Inflation in Argentina heading toward 100% is supercharging the government’s woes as real wages lag, increasing social distress and leading to a record level of protests so far this year.
Government data released Thursday showed overall paychecks in September rose 78% from a year ago, lagging behind 83% annual inflation. The growing gap between salaries and inflation is leading to routine marches across the country. On Friday, the government relaunched a program that freezes prices on over 1,500 products.
The worsening social outlook challenges Argentina’s ability to comply with its $44 billion agreement with the International Monetary Fund. Unpopular spending cuts required through the deal collide with the government’s aim to sway voters to keep the ruling coalition in power in next year’s presidential vote, with inflation and loss of purchasing power a top concern.
Politically, tension is building within the governing bloc amid a frail patchwork of inflation policies. President Alberto Fernandez has lost seven ministers since June, including most of his economic team, as powerful Vice President Cristina Fernandez de Kirchner has pushed for changes in personnel and policies.
Read More: Why 70% Inflation Is Just One of Argentina’s Problems: QuickTake
Here are five charts that show the impact in Argentina’s real economy of high inflation, policy uncertainty and political infighting.
Protests that interrupt public transit through the first eight months of the year are at the highest levels since Argentine consulting firm Diagnostico Politico started tracking data in 2009. Unrest is especially brewing among the poorest in the population, which typically vote for the ruling leftist coalition.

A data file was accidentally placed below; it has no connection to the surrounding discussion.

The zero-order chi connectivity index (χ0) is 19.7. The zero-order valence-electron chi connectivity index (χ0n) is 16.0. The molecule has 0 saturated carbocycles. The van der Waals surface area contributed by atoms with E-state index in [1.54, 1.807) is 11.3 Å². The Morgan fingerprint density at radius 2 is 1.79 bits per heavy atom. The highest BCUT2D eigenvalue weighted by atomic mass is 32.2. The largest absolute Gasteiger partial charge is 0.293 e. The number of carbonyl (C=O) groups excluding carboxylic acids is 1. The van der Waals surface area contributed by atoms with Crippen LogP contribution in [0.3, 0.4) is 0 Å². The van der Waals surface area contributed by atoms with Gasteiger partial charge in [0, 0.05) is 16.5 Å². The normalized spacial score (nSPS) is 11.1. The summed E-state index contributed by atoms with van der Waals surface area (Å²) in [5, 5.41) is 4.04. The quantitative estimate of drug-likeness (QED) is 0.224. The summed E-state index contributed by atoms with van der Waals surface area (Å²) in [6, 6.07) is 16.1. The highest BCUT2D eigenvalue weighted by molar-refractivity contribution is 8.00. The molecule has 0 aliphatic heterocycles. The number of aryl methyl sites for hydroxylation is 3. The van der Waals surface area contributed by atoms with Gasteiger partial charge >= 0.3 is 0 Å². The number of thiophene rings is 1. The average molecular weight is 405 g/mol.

In some of her recent statements, Kirchner has pointed to the recent uptick of extreme poverty as a justification for implementing stricter price controls. It’s unclear if she supports the new controls coming out Friday.
Argentina’s powerful labor unions are securing future wage hikes at or above current inflation levels, elevating inflation expectations even further. Recent wins include truckers, who will receive a salary increase of 107% through August, and oilseed crushers who will see 98% in raises.
Inflation Versus All-Cash Jobs
Informal jobs don’t have labor unions to negotiate pay increases, yet these all-cash jobs have grown to record levels following the coronavirus pandemic, making up half the labor market by some estimates. Millions of these workers are losing significant buying power in 2022, adding to years of steep declines.
Inflation Versus Payroll Jobs
Traditional salaried jobs have rebounded above pre-pandemic levels too, but since the job market bottomed out in June 2020, over 80% of the gains are in sectors where wages are often losing against inflation, such as construction, retail, hotels, restaurants and real estate.
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